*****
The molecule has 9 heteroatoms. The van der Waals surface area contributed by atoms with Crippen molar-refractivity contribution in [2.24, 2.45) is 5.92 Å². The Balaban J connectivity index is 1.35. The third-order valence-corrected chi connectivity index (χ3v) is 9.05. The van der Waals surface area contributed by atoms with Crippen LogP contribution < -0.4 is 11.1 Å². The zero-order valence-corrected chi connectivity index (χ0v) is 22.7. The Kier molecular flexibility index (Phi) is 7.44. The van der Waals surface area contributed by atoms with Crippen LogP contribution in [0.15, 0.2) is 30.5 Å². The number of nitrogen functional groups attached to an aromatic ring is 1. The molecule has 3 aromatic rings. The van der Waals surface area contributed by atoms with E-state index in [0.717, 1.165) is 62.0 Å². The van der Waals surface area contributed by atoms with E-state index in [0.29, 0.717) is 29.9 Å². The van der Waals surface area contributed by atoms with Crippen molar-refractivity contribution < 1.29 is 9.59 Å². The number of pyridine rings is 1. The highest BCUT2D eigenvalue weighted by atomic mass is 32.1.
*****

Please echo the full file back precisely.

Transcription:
The molecule has 9 heteroatoms. The van der Waals surface area contributed by atoms with Crippen molar-refractivity contribution in [2.24, 2.45) is 5.92 Å². The Balaban J connectivity index is 1.35. The third-order valence-corrected chi connectivity index (χ3v) is 9.05. The van der Waals surface area contributed by atoms with Crippen LogP contribution < -0.4 is 11.1 Å². The zero-order valence-corrected chi connectivity index (χ0v) is 22.7. The Kier molecular flexibility index (Phi) is 7.44. The van der Waals surface area contributed by atoms with Crippen LogP contribution in [0.15, 0.2) is 30.5 Å². The number of nitrogen functional groups attached to an aromatic ring is 1. The molecule has 3 aromatic rings. The van der Waals surface area contributed by atoms with E-state index in [0.717, 1.165) is 62.0 Å². The van der Waals surface area contributed by atoms with E-state index in [0.29, 0.717) is 29.9 Å². The van der Waals surface area contributed by atoms with Crippen molar-refractivity contribution < 1.29 is 9.59 Å². The number of pyridine rings is 1. The highest BCUT2D eigenvalue weighted by atomic mass is 32.1.